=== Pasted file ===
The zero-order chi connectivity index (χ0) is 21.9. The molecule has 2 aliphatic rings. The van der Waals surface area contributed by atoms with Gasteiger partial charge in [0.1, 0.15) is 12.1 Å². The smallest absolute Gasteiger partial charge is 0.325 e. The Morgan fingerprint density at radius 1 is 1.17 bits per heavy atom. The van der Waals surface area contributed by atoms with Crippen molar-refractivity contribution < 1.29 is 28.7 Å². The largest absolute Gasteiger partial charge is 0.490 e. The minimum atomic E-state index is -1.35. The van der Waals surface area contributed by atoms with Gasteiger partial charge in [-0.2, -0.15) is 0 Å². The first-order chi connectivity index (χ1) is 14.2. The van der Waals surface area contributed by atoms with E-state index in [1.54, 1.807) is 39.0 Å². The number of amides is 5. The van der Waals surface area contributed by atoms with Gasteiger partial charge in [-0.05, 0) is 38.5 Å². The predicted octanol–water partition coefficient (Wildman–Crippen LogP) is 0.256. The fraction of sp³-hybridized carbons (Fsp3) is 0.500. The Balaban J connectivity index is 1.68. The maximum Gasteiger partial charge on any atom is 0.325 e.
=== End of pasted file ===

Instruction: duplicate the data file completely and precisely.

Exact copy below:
The zero-order chi connectivity index (χ0) is 21.9. The molecule has 2 aliphatic rings. The van der Waals surface area contributed by atoms with Gasteiger partial charge in [0.1, 0.15) is 12.1 Å². The smallest absolute Gasteiger partial charge is 0.325 e. The Morgan fingerprint density at radius 1 is 1.17 bits per heavy atom. The van der Waals surface area contributed by atoms with Crippen molar-refractivity contribution < 1.29 is 28.7 Å². The largest absolute Gasteiger partial charge is 0.490 e. The minimum atomic E-state index is -1.35. The van der Waals surface area contributed by atoms with Gasteiger partial charge in [-0.2, -0.15) is 0 Å². The first-order chi connectivity index (χ1) is 14.2. The van der Waals surface area contributed by atoms with E-state index in [1.54, 1.807) is 39.0 Å². The number of amides is 5. The van der Waals surface area contributed by atoms with Gasteiger partial charge in [-0.05, 0) is 38.5 Å². The predicted octanol–water partition coefficient (Wildman–Crippen LogP) is 0.256. The fraction of sp³-hybridized carbons (Fsp3) is 0.500. The Balaban J connectivity index is 1.68. The maximum Gasteiger partial charge on any atom is 0.325 e.